Tiling Terminology
One of the first thing that comes to mind when people think of tilings are repeating patterns. Tile floors, mosaics, and brickwork generally all display some kind of repeating pattern. In mathematical language, a pattern that repeats in a regular way is called periodic.

### Periodic vs. Repeating Tilings

Imagine walking in a straight line across a tile floor. As you walk, you notice that you keep seeing the same pattern again and again. In ordinary language, we might say that the pattern repeats.

In order to say that the tiling is periodic, as opposed to merely repeating, a mathematician would want to be sure the repetition happens in a regular way. If you were to walk from left to right across the the tiling shown on the right, you would keep seeing the thin tile again and again, but the repetition isn't at all regular, since the distance between occurences of the thin tiles keeps increasing.

On the other hand, if you were to cross the tiling from top to bottom, instead of left to right, the pattern would repeat regularly. So we also need to be sure that a tiling is as regular as possible in all directions, before declaring it is periodic. In general, it a hard to say what "as regularly as possible" means in a precise mathematical way. But for a plane tiling, it basically means that the tiling repeats in two independent directions, since the plane is 2-dimensional.

### A Test for Periodic Tilings

So how can we tell if a tiling is periodic? One way is to construct a lattice. A lattice is a grid consisting of two sets of evenly spaced parallel lines. In the image on the left the lattice is the black lines (the blue lines represent the cooridinate axes in the plane).

By the way it is made, you can see that a lattice repeats regularly in two directions. The parallelograms formed by the lattice are called period parallelograms. A tiling is periodic when we can lay a lattice over the tiling in such a way so that the period parallelograms contain idential pieces of the tiling. We call these pieces fundamental domains for the tiling.

To see how this works in a specific example, consider the sequence of images below. The picture on the left shows the tiling. The middle pciture shows the tiling with a lattice superimposed on it. The picture on the right is a close up of a fundamental domain.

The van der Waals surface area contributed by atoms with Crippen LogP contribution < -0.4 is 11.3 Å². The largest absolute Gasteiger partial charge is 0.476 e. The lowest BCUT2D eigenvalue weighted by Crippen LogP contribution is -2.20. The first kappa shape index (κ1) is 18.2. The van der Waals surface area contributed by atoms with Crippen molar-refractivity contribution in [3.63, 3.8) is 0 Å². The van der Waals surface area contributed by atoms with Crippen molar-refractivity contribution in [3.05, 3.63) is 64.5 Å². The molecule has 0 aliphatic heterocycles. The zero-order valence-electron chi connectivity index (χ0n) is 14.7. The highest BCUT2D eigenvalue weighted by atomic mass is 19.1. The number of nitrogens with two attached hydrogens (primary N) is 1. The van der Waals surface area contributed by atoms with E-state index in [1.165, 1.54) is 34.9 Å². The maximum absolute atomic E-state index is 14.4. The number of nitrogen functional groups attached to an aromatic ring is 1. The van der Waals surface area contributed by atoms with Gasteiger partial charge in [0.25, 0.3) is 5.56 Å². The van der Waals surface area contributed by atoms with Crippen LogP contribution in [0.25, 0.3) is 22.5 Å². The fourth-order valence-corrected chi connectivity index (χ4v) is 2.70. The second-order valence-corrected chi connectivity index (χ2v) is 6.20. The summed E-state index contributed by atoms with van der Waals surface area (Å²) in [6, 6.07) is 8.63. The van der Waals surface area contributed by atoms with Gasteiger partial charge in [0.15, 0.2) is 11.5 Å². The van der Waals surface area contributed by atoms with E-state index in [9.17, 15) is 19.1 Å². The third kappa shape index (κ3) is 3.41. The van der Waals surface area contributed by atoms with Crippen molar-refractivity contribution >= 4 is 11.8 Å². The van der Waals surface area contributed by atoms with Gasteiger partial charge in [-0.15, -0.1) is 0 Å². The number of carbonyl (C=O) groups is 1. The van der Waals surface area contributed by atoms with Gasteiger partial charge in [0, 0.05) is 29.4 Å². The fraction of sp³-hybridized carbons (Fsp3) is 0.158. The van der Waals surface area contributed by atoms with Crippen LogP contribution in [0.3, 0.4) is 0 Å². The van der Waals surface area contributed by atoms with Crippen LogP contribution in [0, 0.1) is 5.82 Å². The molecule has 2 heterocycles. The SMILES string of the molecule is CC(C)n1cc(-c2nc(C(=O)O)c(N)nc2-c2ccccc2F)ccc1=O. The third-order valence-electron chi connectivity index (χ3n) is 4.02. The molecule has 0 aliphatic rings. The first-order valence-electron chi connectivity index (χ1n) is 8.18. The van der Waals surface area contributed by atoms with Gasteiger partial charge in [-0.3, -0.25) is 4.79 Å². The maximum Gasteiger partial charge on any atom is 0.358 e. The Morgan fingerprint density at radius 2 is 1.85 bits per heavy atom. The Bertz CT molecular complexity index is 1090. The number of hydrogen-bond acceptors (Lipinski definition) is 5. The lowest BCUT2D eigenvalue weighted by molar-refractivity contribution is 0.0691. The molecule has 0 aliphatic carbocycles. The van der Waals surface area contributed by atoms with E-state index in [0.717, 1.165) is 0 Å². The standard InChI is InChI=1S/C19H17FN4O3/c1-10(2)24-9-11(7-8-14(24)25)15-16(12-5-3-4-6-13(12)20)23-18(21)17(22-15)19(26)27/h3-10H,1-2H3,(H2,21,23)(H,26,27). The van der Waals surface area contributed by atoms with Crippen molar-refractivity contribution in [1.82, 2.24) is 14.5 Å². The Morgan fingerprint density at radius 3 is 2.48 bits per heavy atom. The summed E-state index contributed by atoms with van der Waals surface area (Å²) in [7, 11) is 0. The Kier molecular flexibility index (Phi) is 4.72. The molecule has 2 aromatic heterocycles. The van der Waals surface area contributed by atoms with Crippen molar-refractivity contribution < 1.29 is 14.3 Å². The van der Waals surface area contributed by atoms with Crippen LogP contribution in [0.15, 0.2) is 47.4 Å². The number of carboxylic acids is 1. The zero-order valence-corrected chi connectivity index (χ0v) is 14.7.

You can easily see how given a single fundamental domain, we can recreate the periodic tiling by translating and pasting. We just translate copies of it in the two directions given by the lattice.

### Fun with Fundamental Domains

An interesting thing to notice about fundamental domains is that they are not unique. For example, given a lattice we can combine two adjacent fundamental domains to obtain a new fundamental domain. The rectangle on the right below is a closeup of the fundamental domain obtained by taking two copies of the original fundamental domain from above and combining them. It is the fundamental domain coming from the larger lattice shown below on the left.
We have produced two fundamental domains. Are there more? Indeed, yes! There are many more. Look at the period parallelograms of the lattices below the right and left. Can you convince yourself that these period parallelograms are also fundamental domains of the tiling? Can you see how to find other fundamental domains?

### Next on the Menu: Symmetry

In discussing periodic tilings, we encountered the idea of building up a tiling by translating copies of a fundamental domain all over the plane. In this case, the rules for how to move the copies of the fundamental domain are pretty clear -- just slide the copies in the directions parallel to the lattice lines.

However, this is just the tip of the iceberg when it comes to building up tilings from fundamental domains. Different sets of rules for shifting around fundamental domains lead to tilings with intricate and beautiful symmetries.

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Page last updated Wed Oct 19 23:11:18 CDT 2005